Bahrain is preparing for a tourism boom as a “game-changing” project, island developments and five-star properties promise to transform its leisure landscape.
As the country begins to ease travel restrictions and tourists return, officials hope 2022 will be the landmark year in which it claims a firm footing in the competitive Gulf holiday market.
It will look to not only lure visitors with glitzy hotels and idyllic beachfront living but with its deep-rooted culture and heritage.
“It was important Bahrain was ready in a new transformative way to push a new tourism agenda in the market,” said Dr Nasser Al Qaedi, chief executive of Bahrain Tourism & Exhibitions Authority.
“In a global environment where tourism has changed, we are focused on 2022 being a year where we can transform the landscape of what is on offer here.
“Hopefully, by the end of the year we will have inaugurated the new Bahrain Exhibition Centre, one of the largest such facilities in the Middle East. It will be a game changer for Bahrain and the Gulf by supporting more events, festivals and conferences.”
Seven new-five star properties this year, and beachfront developments in Bahrain Bay are in the pipeline to provide waterfront corniche activities.
Bus tours and water taxis will be provided. Five new cities situated on newly constructed islands are among other coming projects, and will increase Bahrain’s total land area by more than 60 per cent.
Fasht Al Jarim, the largest of those planned, will span 183 square kilometres and be a base for housing, tourism and logistics.
Bahrain is pressing ahead with a new metro system of about 110 kilometres. It will connect all major population hubs in the country, with a 20-station first phase of the metro connecting Bahrain International Airport to the residential and commercial area of Seef, linking both to Manama and the Diplomatic Area.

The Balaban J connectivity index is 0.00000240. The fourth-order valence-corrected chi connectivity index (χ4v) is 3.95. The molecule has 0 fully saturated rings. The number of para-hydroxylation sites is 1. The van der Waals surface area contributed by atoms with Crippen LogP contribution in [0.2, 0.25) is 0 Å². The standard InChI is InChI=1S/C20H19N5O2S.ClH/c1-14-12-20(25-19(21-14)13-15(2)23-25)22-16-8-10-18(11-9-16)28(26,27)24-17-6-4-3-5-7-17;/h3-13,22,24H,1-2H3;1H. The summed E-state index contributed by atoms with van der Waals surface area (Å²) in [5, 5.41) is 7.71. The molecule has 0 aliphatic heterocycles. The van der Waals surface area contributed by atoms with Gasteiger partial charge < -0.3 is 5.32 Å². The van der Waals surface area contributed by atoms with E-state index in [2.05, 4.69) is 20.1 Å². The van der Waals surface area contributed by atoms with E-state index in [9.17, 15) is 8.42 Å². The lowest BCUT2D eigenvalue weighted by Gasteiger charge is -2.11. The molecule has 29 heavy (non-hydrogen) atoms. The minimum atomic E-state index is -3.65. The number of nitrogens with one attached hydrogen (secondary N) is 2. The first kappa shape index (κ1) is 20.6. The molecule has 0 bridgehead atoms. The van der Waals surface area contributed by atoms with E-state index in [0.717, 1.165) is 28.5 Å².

“We want to populate different parts of the country with things to do, and we are working with Gulf Air to get more people here with incentivised packages with travel deals,” Dr Al Qaedi said.
“This transformation has already started with our new airport. It is a taste of the new infrastructure to come.
“We want to create a unique identity and experience, and we will work with our counterparts in the region to promote the Gulf.
“Anyone coming here every few months will see something new. We are a unique island destination in the Middle East and that is our appeal.
“Our size is our advantage. Everything is within close proximity.”
Three Unesco heritage sites to explore
Culture and heritage is the secret weapon Bahrain hopes can draw in a new breed of visitors to the region.
The country is home to three Unesco World Heritage sites – the Dilmun Burial Mounds, Pearling Path – Testimony of an Island Economy and Qal’at Al Bahrain, an ancient harbour, fort and capital of Dilmun.
“We are very proud of this story that is connecting the history and legacy of pearl diving in Bahrain, that was the backbone of society,” said Hala Al Khalifa, director general of culture and arts at the Bahrain National Museum.
“I am very proud of the heritage sites we have in Bahrain.
“Most of our events at the museum are taking place as long as people take precautions and have the Green Shield pass.”
A pathway illuminated by series of street lights through the former ancient capital of Muharraq island takes visitors on a journey through Bahrain’s pearling past.
The 3.5km journey starts at the coast, from where trading ships and pearling vessels would dock, before travelling past the homes of those who worked in the area.
Those 17 buildings have been restored and sit alongside a visitors centre, library and coffee shop.
“The full Pearl Path project will end of this year, and allow people to discover the heritage of our special connection with the sea through these homes.
“Bahrain was a land of so many ancient civilisations and the burial mounds tell us that.
“The mechanism people used to bury their dead can be seen in the Dilmun burial mounds, which cover a huge area of Bahrain.
“These 12,000 domes are preserved and inscribed, and the idea of having so many of them was told because Dilmun was the land of eternal youth.
“People would be sent there to be buried, often with their prized possessions, jewellery and pots.
“The bigger mounds were for more prominent people, while earlier mounds were shaped like honeycombs.
“What we have found has told us a rich story of Bahrain’s past.”